More heavy rain and strong winds are expected to lash the country at the end of the week
After a respite on Wednesday for many parts of Britain, the wet weather will return overnight on Thursday into Friday as a slow-moving area of low pressure brings heavy rain, thundery showers and strong winds.
Many parts of the country will be affected by rain as the system moves north, with winds of up to 55mph in parts of the South East and East Anglia, according to MeteoGroup, the weather division of the Press Association.
The Environment Agency said: "The concern is now for Friday and Saturday when the forecast is for heavy rain."
Although there have been heavy showers in parts of the South West, Wales and the North West, parts of the country which were on flood alert after days of heavy rain were given breathing room today with clear skies in the South East and London.
The break in the weather came as three of the UK's biggest water companies announced they would lift hosepipe bans, imposed to deal with drought, following weeks of heavy rain.
Thames Water, Anglian Water and Southern Water will remove the restrictions in place since early April from midnight tonight.
Seven water companies across southern and eastern England brought in hosepipe bans after two unusually dry winters left some groundwater supplies and rivers as low as in the drought year of 1976.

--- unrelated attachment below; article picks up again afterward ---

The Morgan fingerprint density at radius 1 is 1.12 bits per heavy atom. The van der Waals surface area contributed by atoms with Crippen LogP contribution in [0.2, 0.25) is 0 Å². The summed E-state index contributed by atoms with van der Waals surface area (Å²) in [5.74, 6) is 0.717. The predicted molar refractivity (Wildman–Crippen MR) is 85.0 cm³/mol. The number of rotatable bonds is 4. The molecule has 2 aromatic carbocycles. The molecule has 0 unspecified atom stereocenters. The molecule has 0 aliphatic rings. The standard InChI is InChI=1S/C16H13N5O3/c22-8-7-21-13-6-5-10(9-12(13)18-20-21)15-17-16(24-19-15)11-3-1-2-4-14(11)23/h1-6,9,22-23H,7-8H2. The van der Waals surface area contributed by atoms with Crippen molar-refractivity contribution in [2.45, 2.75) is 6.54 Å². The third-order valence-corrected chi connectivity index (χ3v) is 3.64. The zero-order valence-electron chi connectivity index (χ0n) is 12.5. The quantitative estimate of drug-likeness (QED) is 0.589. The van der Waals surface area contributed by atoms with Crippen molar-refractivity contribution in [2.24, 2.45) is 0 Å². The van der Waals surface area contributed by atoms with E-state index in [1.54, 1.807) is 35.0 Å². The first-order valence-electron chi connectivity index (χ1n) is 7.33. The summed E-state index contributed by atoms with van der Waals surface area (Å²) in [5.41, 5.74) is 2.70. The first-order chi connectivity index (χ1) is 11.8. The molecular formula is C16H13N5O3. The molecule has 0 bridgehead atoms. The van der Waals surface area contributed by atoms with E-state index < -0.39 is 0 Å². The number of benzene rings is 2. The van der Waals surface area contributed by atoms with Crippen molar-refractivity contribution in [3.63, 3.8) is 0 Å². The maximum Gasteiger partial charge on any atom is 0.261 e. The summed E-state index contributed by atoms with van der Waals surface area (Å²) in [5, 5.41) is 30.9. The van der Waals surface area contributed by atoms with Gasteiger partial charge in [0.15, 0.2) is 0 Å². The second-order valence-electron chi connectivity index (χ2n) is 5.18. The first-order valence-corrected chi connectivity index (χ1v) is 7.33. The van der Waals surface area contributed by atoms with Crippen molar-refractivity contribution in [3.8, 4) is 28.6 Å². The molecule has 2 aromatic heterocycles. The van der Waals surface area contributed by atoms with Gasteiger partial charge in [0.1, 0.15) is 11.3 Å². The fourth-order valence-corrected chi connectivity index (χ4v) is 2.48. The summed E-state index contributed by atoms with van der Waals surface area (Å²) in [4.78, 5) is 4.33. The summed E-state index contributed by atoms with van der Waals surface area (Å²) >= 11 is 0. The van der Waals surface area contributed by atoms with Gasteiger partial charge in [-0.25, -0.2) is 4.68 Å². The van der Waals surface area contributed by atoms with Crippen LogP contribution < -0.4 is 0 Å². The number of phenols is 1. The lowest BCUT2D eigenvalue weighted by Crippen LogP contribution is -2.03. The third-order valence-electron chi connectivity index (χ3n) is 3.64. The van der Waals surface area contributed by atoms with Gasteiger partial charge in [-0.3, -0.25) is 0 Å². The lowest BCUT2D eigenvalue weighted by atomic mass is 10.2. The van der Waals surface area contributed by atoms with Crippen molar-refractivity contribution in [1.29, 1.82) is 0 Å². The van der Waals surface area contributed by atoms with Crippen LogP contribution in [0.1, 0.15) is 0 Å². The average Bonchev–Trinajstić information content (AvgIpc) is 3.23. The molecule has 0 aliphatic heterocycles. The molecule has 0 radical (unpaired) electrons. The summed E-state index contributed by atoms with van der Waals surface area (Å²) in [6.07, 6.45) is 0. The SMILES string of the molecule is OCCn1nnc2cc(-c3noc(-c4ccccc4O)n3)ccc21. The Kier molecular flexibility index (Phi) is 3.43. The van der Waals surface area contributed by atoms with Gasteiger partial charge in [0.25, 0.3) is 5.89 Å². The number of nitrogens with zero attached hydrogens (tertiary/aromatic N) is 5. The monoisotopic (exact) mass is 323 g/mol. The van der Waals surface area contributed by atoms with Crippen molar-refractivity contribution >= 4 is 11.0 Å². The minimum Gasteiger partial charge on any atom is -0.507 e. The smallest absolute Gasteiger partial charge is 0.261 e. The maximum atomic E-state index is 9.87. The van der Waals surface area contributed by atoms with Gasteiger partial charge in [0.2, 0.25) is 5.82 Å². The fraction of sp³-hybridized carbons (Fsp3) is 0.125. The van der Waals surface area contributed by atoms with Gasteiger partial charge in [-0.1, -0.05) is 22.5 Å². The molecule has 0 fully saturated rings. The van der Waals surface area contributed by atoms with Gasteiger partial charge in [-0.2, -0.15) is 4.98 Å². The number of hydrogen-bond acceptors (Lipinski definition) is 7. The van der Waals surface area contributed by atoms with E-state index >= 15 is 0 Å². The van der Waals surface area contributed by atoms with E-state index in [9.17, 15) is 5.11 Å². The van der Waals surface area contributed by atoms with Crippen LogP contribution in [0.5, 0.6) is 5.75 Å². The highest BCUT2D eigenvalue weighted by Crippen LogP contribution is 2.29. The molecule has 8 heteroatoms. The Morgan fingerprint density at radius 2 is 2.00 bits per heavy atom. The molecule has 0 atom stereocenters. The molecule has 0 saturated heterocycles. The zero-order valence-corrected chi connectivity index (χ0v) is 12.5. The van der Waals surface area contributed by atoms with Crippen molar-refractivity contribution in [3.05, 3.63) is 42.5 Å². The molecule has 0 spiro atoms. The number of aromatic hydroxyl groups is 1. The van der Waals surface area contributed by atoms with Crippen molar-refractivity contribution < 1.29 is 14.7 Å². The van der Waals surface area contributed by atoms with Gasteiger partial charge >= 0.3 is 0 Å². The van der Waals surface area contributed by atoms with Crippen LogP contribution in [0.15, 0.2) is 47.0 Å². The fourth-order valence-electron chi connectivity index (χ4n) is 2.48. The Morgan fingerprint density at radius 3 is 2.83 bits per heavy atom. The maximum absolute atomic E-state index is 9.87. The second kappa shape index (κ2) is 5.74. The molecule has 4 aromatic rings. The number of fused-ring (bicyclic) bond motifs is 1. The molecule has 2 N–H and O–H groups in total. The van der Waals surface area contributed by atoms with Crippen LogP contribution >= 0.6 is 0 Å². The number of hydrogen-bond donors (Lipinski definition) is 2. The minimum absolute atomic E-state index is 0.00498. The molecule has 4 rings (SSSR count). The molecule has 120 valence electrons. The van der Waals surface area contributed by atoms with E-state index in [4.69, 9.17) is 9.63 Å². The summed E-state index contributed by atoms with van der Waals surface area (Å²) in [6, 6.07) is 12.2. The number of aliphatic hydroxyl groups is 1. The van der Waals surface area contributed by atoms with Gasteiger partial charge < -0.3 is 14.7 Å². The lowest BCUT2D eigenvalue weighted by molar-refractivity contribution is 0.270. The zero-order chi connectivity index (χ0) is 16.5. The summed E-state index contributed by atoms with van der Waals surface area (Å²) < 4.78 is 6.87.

The Environment Agency had urged people in Devon, Cornwall, west Somerset, North Wales and parts of the Midlands to remain prepared for the possibility of floods as the Met Office issued a weather warning for heavy rain.
At one point this afternoon the EA had five flood warnings in place for rivers where flooding was expected, and 21 less serious flood alerts.
But this was reduced this evening to two flood warnings in parts of the South East which have been hit by heavy downpours over the last few days, the Great Ouse at Olney, near Milton Keynes in Buckinghamshire, and the Aldingbourne Rife at Bersted, near Bognor Regis in West Sussex.
There were also 17 flood alerts, mainly in East Anglia and the South East.
Sussex Police, West Sussex Fire and Rescue Service and council officers said they evacuated people from flooded homes in the village of Elmer, near Bognor Regis, after reports of flooding of up to 6ft in some homes.
They used inflatable boats to reach 250 vulnerable homes, knocking on doors and searching properties to make sure people were safe and received the help they needed, a Sussex Police spokeswoman said.
MeteoGroup said that the highest rainfall had been at Culdrose in Cornwall, where 16mm fell, with 13mm in Nantwich, Cheshire.
Forecaster Tom Tobler said: "Today saw showers over south-west England, north-west Wales and parts of north-west England. Places have seen generally between 5mm and 15mm.
"But the South East has seen nothing today and nothing overnight really."
He said that the bad weather at the end of the week could bring strong winds but not as strong as those experienced last week.